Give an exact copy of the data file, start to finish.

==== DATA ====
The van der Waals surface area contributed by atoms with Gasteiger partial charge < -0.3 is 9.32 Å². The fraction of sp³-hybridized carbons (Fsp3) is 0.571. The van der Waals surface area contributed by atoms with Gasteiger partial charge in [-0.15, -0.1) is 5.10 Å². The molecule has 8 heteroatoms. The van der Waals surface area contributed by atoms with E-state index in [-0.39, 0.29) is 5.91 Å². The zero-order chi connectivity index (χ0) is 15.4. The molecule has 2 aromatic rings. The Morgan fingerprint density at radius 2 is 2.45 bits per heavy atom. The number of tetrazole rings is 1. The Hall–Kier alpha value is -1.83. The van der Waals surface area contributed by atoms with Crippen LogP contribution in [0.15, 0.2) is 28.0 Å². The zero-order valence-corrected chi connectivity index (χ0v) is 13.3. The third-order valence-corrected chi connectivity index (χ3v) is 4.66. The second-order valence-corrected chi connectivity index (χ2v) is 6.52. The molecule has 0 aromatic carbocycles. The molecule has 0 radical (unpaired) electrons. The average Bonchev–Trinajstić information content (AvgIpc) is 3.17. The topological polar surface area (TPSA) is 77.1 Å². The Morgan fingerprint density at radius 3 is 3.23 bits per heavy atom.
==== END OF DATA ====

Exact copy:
The van der Waals surface area contributed by atoms with Gasteiger partial charge < -0.3 is 9.32 Å². The fraction of sp³-hybridized carbons (Fsp3) is 0.571. The van der Waals surface area contributed by atoms with Gasteiger partial charge in [-0.15, -0.1) is 5.10 Å². The molecule has 8 heteroatoms. The van der Waals surface area contributed by atoms with E-state index in [-0.39, 0.29) is 5.91 Å². The zero-order chi connectivity index (χ0) is 15.4. The molecule has 2 aromatic rings. The Morgan fingerprint density at radius 2 is 2.45 bits per heavy atom. The number of tetrazole rings is 1. The Hall–Kier alpha value is -1.83. The van der Waals surface area contributed by atoms with Crippen LogP contribution in [0.15, 0.2) is 28.0 Å². The zero-order valence-corrected chi connectivity index (χ0v) is 13.3. The third-order valence-corrected chi connectivity index (χ3v) is 4.66. The second-order valence-corrected chi connectivity index (χ2v) is 6.52. The molecule has 0 aromatic carbocycles. The molecule has 0 radical (unpaired) electrons. The average Bonchev–Trinajstić information content (AvgIpc) is 3.17. The topological polar surface area (TPSA) is 77.1 Å². The Morgan fingerprint density at radius 3 is 3.23 bits per heavy atom.